In the hours after city papers first reported that Caroline Kennedy was withdrawing her bid for the Senate seat, New York sank in utter confusion. For a brief period of time, it even looked like Kennedy had a hold on the Senate seat after all!
At the end of the night, Kennedy put an end to it all by issuing a statement officially withdrawing her name from consideration. But the chaotic circumstances that preceded her announcement raise questions as to what really went on: did Kennedy really want to withdraw? and who first launched the withdrawal rumors - Kennedy or (in a truly complex twist) David Paterson?
The night took its first turn to the absurd hours earlier, when MSNBC quoted sources close to Kennedy saying that said that she had not withdrawn. The fact that Paterson and Kennedy’s camps were both staying silent created further confusion: Why would they not confirm or deny the story?
Later, it was the AP’s turn to issue a correction in a clearly-worded story that said that Kennedy was still interested in the seat (”After wavering briefly, Caroline Kennedy renewed her determination Wednesday.”) Next, the New York Times updated its story, claiming that Kennedy had indeed decided to withdraw before talking to the Governor again, changing her mind and writing a statement reasserting her interest (the NYT even claimed having been read a draft of that statement).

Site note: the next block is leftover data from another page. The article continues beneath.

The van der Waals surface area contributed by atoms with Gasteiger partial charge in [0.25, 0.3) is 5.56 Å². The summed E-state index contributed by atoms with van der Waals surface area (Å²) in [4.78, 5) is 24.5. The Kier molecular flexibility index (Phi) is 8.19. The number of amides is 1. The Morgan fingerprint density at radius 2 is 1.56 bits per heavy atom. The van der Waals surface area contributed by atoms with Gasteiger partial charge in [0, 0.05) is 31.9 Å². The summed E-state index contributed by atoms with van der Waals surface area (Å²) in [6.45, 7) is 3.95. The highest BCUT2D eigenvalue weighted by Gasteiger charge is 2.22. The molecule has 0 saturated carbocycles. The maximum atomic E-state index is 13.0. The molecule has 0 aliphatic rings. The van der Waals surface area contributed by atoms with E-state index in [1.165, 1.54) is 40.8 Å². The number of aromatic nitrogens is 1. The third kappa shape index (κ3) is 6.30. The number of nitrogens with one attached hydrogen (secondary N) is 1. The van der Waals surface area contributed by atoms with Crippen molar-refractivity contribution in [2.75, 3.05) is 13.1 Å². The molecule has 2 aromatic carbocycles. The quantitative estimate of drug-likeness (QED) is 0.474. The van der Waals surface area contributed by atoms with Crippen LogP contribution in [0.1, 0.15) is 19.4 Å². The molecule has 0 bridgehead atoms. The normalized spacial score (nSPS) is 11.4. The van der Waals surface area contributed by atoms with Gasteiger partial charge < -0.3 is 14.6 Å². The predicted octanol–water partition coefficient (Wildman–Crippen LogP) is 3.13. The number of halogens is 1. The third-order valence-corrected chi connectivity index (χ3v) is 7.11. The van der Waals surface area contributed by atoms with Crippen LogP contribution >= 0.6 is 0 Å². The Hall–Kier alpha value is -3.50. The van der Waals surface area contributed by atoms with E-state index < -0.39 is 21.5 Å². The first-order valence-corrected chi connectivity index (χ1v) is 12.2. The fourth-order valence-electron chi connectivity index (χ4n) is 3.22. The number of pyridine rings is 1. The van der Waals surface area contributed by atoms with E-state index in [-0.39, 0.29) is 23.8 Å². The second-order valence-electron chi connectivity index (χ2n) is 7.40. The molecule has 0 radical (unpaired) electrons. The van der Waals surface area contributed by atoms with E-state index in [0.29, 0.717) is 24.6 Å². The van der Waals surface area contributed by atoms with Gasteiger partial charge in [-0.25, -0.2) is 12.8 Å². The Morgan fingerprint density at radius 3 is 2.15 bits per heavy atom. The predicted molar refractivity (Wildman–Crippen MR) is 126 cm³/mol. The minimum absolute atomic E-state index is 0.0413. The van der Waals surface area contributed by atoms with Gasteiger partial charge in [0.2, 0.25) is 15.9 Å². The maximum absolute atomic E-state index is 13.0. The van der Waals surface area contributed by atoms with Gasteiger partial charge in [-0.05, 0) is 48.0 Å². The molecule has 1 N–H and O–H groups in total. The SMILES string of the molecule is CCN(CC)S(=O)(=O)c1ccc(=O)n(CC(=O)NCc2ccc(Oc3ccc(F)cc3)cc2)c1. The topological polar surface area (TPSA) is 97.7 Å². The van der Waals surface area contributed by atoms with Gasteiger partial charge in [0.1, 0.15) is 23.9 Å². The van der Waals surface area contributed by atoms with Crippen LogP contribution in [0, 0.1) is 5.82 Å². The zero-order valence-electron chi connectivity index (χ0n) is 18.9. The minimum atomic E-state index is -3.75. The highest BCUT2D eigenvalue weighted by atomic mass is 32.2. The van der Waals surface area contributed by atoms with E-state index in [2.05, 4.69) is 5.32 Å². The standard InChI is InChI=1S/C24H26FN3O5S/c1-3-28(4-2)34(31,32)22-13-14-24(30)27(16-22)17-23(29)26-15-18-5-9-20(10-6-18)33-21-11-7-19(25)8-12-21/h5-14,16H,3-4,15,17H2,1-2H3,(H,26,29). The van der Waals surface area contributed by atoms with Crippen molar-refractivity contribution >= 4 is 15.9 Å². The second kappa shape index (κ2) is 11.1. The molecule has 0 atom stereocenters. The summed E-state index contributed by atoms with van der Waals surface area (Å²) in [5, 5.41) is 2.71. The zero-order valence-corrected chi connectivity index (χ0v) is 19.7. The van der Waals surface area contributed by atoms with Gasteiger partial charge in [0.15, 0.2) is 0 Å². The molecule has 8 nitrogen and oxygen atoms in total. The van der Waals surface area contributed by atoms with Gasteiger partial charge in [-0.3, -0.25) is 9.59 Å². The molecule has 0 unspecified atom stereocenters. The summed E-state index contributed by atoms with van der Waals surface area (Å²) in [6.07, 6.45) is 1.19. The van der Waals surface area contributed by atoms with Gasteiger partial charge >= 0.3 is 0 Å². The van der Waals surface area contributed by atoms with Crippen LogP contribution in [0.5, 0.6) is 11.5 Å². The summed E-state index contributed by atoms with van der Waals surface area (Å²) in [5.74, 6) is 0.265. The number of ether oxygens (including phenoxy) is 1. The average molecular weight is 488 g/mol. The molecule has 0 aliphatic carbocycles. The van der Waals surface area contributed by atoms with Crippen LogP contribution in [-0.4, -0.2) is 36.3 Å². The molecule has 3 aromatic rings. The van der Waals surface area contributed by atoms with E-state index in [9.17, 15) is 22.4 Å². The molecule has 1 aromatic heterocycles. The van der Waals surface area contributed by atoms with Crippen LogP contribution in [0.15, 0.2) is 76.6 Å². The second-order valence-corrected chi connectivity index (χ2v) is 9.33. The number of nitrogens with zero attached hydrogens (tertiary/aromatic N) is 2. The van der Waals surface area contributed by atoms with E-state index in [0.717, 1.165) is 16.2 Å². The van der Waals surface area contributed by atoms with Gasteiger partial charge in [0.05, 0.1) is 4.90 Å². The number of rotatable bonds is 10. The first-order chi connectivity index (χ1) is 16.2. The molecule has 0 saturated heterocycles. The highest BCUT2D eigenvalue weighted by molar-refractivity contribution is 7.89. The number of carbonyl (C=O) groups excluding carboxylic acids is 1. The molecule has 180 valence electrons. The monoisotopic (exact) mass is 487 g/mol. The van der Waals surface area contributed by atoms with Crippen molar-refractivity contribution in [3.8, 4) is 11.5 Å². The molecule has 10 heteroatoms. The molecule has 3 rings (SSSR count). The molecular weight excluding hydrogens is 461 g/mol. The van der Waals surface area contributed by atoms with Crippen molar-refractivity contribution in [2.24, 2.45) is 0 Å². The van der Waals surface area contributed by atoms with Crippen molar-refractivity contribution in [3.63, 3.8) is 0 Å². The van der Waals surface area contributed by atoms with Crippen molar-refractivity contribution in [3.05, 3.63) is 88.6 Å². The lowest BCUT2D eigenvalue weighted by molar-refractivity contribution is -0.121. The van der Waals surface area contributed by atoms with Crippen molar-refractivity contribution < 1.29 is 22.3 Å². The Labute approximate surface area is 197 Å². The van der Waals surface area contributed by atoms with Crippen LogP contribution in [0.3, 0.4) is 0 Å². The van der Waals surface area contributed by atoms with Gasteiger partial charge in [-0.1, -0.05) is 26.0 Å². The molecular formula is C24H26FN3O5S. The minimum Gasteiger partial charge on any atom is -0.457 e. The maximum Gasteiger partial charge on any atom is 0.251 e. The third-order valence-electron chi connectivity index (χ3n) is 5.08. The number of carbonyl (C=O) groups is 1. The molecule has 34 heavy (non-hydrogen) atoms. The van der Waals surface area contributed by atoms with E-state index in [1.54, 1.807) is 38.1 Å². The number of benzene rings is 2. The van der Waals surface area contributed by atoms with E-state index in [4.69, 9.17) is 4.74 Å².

At that point, it looked fairly certain that Kennedy was Paterson’s pick. Indeed, would Kennedy take the risk of reasserting her interest in the seat if Paterson had not clearly told her that she would be appointed?
Yet, the night took one more turn when Kennedy’s statement confirmed her withdrawal rather than backing up the New York Times and AP stories: “I informed Governor Paterson today that for personal reasons I am withdrawing my name from consideration for the United States Senate.”
From the Times:
After frantic talks between the governor’s operation and Ms. Kennedy’s camp Wednesday evening, Ms. Kennedy appeared to waver on whether to withdraw, and was preparing a statement reasserting her interest in the job. But just after midnight, she decided to make clear she was taking her name out of consideration and released the statement saying so.
So what happened? There are a few possibilities, that I try to outline below.
1. Face value: The first option is for us to take everything at face value and believe that Kennedy was actually confused enough to go back and forth all day. Perhaps she did not want to be Senator, perhaps she was actually concerned with Teddy’s health. I would even be willing to believe that the reason Kennedy did not confirm her withdrawal for so long is that she was getting angry phone calls from the likes of Mike Bloomberg and all the New York politicians who had jumped on her bandwagon - calls that actually made her waver before she issued an official statement. (In any case, this certainly would not bode well for the way in which Kennedy intended to treat her senatorial office.)